Hailstones measured after a thunderstorm in Zurich, Switzerland.
Credit: Arnd Weigmann/ Reuters (Newsweek)
Hail is a type of precipitation that forms from water droplets within cumulonimbus clouds. During the updraft of a thunderstorm, water droplets become supercooled as they rise up into temperatures below freezing. At such cold temperatures, these water droplets condense onto condensation nuclei, such as dust particles within the cloud, and then freeze onto this condensation nucleus. The small ice particle that is formed during this condensing process within the cloud then begins the growth process before precipitating from the cloud as hail.
Credit: Daphne Johnson (WeatherOps)
One way that hailstones can grow is throughout a process known as wet growth. During wet growth, supercooled water droplets continue to collide with the ice particle formed during the initial condensing onto the condensation nucleus. During the collision, the water from the water droplets spreads out surrounding the ice particle, causing the ice particle to freeze slowly. This type of growth creates ice particles that are relatively clear, as the supercooled droplets slowly freeze onto the particle. Hailstones can also grow throughout a process known as dry growth, in which the supercooled water droplets collide with the ice particle and freeze immediately on contact. Hailstones formed during dry growth formation tend to have air bubbles from the supercooled droplets trapped and frozen into the ice particle. These air bubbles can occur because the freezing process occurs so quickly. This process can create hailstones that appear cloudy as well as have irregular shapes.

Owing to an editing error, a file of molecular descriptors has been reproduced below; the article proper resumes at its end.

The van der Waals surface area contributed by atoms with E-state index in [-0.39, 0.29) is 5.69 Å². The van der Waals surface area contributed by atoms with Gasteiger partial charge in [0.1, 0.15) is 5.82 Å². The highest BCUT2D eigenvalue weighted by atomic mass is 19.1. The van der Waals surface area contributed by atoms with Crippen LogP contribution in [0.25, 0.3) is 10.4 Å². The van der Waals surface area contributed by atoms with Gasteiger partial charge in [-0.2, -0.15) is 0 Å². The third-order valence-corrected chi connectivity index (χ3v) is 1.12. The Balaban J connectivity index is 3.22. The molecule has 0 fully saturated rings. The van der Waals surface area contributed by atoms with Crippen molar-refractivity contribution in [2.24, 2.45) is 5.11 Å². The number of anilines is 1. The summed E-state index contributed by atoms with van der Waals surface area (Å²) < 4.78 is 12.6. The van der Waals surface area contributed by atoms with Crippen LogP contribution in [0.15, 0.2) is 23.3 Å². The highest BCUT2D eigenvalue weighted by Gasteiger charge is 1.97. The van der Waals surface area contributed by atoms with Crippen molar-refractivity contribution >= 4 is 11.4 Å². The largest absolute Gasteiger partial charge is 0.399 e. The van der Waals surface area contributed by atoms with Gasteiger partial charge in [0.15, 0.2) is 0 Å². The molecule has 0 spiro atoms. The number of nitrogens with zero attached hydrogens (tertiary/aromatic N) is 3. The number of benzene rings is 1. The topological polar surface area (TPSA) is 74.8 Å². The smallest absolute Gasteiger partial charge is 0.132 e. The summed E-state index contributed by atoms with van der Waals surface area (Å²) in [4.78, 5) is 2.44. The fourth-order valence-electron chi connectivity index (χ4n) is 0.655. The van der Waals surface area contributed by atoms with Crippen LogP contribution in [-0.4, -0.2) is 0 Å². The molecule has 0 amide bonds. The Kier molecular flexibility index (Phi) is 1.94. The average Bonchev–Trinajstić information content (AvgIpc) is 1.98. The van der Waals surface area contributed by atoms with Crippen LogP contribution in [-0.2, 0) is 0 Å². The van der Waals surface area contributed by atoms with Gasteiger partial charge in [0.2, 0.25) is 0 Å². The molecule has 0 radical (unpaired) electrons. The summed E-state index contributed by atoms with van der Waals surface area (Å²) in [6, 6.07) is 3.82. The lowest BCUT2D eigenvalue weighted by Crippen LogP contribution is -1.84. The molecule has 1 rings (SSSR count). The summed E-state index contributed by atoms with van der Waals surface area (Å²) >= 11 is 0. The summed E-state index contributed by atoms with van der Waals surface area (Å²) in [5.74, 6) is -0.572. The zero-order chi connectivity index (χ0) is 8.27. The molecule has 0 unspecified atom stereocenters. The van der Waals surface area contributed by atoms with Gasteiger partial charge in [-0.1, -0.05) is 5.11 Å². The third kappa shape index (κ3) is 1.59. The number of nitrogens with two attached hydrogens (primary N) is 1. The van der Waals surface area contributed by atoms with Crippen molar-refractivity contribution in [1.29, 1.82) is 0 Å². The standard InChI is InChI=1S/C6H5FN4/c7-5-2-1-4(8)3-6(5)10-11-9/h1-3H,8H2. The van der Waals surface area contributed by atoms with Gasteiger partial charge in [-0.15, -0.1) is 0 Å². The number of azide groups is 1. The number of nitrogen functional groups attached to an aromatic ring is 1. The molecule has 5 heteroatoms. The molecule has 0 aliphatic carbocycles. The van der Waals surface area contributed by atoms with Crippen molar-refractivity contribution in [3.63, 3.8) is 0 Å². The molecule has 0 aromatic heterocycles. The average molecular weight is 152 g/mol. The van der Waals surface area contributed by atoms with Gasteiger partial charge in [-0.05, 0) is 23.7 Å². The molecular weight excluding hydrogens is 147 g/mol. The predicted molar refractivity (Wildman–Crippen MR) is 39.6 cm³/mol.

Large hailstones measured after a severe thunderstorm in South Dakota.
Hailstones remain within the below freezing area of the cloud until they collide with more and more supercooled water droplets, and thus grow greatly in size. When a hailstone becomes too large or too heavy to be supported by the updraft of the thunderstorm, the hailstone falls from the cloud due to gravity during the downdraft. Hailstones vary from an average size of approximately 5 mm to 15 mm, but records show that they can grow much larger. The hailstone that holds the record for being the largest hailstone in the United States is a hailstone from South Dakota that is over 8 inches in diameter. Hailstones that grow to these sizes can cause severe damage to cars, trains, livestock, crops, and airplanes. Cloud seeding is a process that is currently aiming in part to prevent hail from occurring in certain areas by shooting chemicals, such as silver iodide, into the sky. These chemicals act as the condensation nuclei for precipitation formation within the cloud, and thus can alter the type of precipitation that falls from the cloud. Hailstones propose high hazards to people located wherever they may fall, especially due to the fact that they are able to grow to such destructive sizes.
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©2019 Weather Forecaster Christina Talamo